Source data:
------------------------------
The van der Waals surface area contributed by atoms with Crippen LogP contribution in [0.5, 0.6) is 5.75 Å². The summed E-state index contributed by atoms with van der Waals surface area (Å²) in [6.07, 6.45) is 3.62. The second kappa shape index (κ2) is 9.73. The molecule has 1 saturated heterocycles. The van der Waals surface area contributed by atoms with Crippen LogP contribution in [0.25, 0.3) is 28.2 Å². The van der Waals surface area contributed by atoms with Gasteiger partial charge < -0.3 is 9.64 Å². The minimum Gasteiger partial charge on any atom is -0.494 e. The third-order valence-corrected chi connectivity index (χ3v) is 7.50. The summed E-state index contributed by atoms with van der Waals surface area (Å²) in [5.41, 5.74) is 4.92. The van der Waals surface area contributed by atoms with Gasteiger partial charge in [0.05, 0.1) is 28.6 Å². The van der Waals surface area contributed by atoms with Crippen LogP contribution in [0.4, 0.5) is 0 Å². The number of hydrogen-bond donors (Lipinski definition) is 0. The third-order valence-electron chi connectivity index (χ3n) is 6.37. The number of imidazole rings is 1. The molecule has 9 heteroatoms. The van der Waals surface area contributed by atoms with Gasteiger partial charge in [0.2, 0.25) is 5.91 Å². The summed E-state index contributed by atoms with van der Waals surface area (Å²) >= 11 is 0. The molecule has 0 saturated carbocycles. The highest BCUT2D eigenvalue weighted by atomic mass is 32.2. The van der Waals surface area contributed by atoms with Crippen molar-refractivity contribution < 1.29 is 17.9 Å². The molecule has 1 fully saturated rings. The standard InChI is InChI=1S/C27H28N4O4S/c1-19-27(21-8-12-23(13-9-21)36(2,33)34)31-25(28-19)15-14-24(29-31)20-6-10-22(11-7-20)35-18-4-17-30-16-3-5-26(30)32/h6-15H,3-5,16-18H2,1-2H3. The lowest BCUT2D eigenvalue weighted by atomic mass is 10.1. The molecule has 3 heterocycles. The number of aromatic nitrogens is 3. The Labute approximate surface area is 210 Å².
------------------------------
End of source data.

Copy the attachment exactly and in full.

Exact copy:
The van der Waals surface area contributed by atoms with Crippen LogP contribution in [0.5, 0.6) is 5.75 Å². The summed E-state index contributed by atoms with van der Waals surface area (Å²) in [6.07, 6.45) is 3.62. The second kappa shape index (κ2) is 9.73. The molecule has 1 saturated heterocycles. The van der Waals surface area contributed by atoms with Crippen LogP contribution in [0.25, 0.3) is 28.2 Å². The van der Waals surface area contributed by atoms with Gasteiger partial charge < -0.3 is 9.64 Å². The minimum Gasteiger partial charge on any atom is -0.494 e. The third-order valence-corrected chi connectivity index (χ3v) is 7.50. The summed E-state index contributed by atoms with van der Waals surface area (Å²) in [5.41, 5.74) is 4.92. The van der Waals surface area contributed by atoms with Gasteiger partial charge in [0.05, 0.1) is 28.6 Å². The van der Waals surface area contributed by atoms with Crippen LogP contribution in [0.4, 0.5) is 0 Å². The number of hydrogen-bond donors (Lipinski definition) is 0. The third-order valence-electron chi connectivity index (χ3n) is 6.37. The number of imidazole rings is 1. The molecule has 9 heteroatoms. The van der Waals surface area contributed by atoms with Gasteiger partial charge in [0.2, 0.25) is 5.91 Å². The summed E-state index contributed by atoms with van der Waals surface area (Å²) >= 11 is 0. The molecule has 0 saturated carbocycles. The highest BCUT2D eigenvalue weighted by atomic mass is 32.2. The van der Waals surface area contributed by atoms with Crippen molar-refractivity contribution < 1.29 is 17.9 Å². The molecule has 1 fully saturated rings. The standard InChI is InChI=1S/C27H28N4O4S/c1-19-27(21-8-12-23(13-9-21)36(2,33)34)31-25(28-19)15-14-24(29-31)20-6-10-22(11-7-20)35-18-4-17-30-16-3-5-26(30)32/h6-15H,3-5,16-18H2,1-2H3. The lowest BCUT2D eigenvalue weighted by atomic mass is 10.1. The molecule has 3 heterocycles. The number of aromatic nitrogens is 3. The Labute approximate surface area is 210 Å².